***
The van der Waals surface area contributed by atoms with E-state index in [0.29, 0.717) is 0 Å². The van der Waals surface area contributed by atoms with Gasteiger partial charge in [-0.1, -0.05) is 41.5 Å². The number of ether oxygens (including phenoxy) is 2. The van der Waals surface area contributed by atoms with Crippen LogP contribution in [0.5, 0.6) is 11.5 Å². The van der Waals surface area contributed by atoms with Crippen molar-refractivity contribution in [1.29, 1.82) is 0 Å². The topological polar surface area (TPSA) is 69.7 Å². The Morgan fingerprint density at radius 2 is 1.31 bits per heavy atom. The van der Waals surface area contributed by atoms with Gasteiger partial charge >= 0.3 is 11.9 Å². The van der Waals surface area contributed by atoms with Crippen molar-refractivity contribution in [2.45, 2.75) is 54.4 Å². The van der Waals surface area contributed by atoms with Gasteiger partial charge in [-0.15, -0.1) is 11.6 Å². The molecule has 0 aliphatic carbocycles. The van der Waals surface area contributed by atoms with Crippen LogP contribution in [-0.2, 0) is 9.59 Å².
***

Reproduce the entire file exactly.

The van der Waals surface area contributed by atoms with E-state index in [0.29, 0.717) is 0 Å². The van der Waals surface area contributed by atoms with Gasteiger partial charge in [-0.1, -0.05) is 41.5 Å². The number of ether oxygens (including phenoxy) is 2. The van der Waals surface area contributed by atoms with Crippen LogP contribution in [0.5, 0.6) is 11.5 Å². The van der Waals surface area contributed by atoms with Crippen molar-refractivity contribution in [1.29, 1.82) is 0 Å². The topological polar surface area (TPSA) is 69.7 Å². The Morgan fingerprint density at radius 2 is 1.31 bits per heavy atom. The van der Waals surface area contributed by atoms with Gasteiger partial charge >= 0.3 is 11.9 Å². The van der Waals surface area contributed by atoms with Crippen molar-refractivity contribution in [2.45, 2.75) is 54.4 Å². The van der Waals surface area contributed by atoms with Gasteiger partial charge in [-0.15, -0.1) is 11.6 Å². The molecule has 0 aliphatic carbocycles. The van der Waals surface area contributed by atoms with Crippen LogP contribution in [-0.2, 0) is 9.59 Å².